When the Academy of Performing and Visual Arts announced the beginning of classes last year, Executive Director Jack Plimpton expected "maybe 200 or 300 applications."
Instead, applications from 1,100 budding high school dancers, singers, actors, dramaturgists, painters and film makers poured in; 515 were admitted. Plimpton could not have been happier with the response.
"It showed that young people are desperately hungry for the arts to give some balance to their life," said the former high school principal who began to pursue the concept of the academy seven years ago.
The academy, based in Westwood, is operated by a consortium of 41 county school districts that contribute planning assistance and classroom space. The classes meet at 13 sites, mostly high school campuses, scattered throughout Los Angeles County.
Courses in visual arts, drama, music, dance, television and film production and screen writing are offered free on Saturday mornings from October to May.
The program was founded by Plimpton, formerly a high school principal in the Los Angeles Unified School District; Marie Plakos, assistant to the superintendent of the Norwalk-La Mirada Unified School District, and Linda Gibboney, director of UCLA Extension. The three began forming the concept of the academy when they saw how cutbacks resulting from Proposition 13, the constitutional amendment passed in 1978 limiting property taxes, were affecting school arts programs.
"Arts courses were virtually nonexistent after Proposition 13," Plakos said.
Search for Funds
Two years ago, the three educators decided to seek state funding for a program that would help fill the gap yet not compete with the Los Angeles County High School of the Arts, which was also being planned and will open this September.
They won a $500,000 grant from the California Department of Education, part of a $2-million fund for specialized high school programs authorized by the 1983 school reform and financing law.
However, the academy's start-up money has run out, and the school needs to find a stable source of financing.
Because of its structure, the academy cannot rely on funding through the normal state channels open to full-time comprehensive high schools. Public schools, including the new county arts high school, receive the bulk of their funding from the state through calculations based on average daily attendance. The academy does not qualify for that funding because it operates after school hours and only on weekends.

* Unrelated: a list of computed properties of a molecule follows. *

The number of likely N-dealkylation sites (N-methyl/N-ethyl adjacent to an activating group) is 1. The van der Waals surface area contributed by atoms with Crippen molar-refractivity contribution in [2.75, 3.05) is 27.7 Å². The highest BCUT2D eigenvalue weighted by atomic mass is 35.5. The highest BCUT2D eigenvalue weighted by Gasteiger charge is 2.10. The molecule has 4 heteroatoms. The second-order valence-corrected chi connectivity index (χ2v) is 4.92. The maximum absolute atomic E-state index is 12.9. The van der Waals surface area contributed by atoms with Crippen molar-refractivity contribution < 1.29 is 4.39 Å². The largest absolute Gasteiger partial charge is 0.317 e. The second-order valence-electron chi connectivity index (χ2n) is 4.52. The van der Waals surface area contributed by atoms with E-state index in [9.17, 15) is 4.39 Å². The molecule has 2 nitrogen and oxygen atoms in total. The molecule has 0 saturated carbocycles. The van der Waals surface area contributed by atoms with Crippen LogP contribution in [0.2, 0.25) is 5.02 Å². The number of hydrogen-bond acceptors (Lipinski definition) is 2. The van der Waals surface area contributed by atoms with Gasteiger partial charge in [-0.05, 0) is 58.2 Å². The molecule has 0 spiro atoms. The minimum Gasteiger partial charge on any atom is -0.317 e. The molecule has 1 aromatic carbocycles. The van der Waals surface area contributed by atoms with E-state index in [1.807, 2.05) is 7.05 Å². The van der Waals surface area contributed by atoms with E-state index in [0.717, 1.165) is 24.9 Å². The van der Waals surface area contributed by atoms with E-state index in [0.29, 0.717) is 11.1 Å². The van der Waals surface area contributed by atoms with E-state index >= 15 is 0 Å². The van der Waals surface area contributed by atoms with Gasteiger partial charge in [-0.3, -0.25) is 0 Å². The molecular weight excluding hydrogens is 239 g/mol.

To address the problem, state Sen. Diane Watson (D-Los Angeles) has authored a measure that would provide $450,000 to cover most of the academy's operating expenses during the 1985-86 school year. It also asks the Legislature to earmark a full year's funding of $900,000 in the 1986-87 budget.
The bill was approved by a 25-6 vote in the Senate in July and is expected to pass the Assembly later this month. However, it faces a tough opponent: the governor.
Bill Cunningham, Gov. Deukmejian's adviser on education issues, said the governor supports specialized programs such as the academy but does not want to spend more than the $2 million already provided in the school reform law. "There is a limited amount of money, not just for education," Cunningham said, "but for everything."
Without the special state funding, Plimpton said, the academy would be forced to pare down this year's enrollment from a projected 800 to 400 at most.
"The attitude is that this is a frill," Plimpton said. " But I think the arts are very important in the development of young people."
The academy is seeking financing at a time when support for arts education appears to be mounting.
The county high school, five years in the making, will be launched on the campus of California State University, Los Angeles, with the aid of a $325,000 start-up grant from the same school reform fund that financed the academy. In addition, a proposal to create a state summer school of the arts is making its way through the Legislature. A bill authored by state Sen. John Garamendi (D-Walnut Grove) would appropriate $1.1 million over three years to establish a four- to six-week summer arts camp for talented high school students similar to programs already in effect in North Carolina and New York. The proposal is supported by state Supt. of Public Instruction Bill Honig, actor Henry Winkler and MGM-UA Entertainment Co. Chairman Frank Rothman.
Plimpton said he welcomes the other programs. But he is not convinced that public funding of arts education will increase substantially in the years to come. In his view, the situation has improved only slightly since the passage of Proposition 13, the constitutional amendment limiting property taxes. To cut costs, he said, school administrators began eliminating classes in music appreciation, choir, drama and writing. Many schools also scrapped special holiday programs, he said.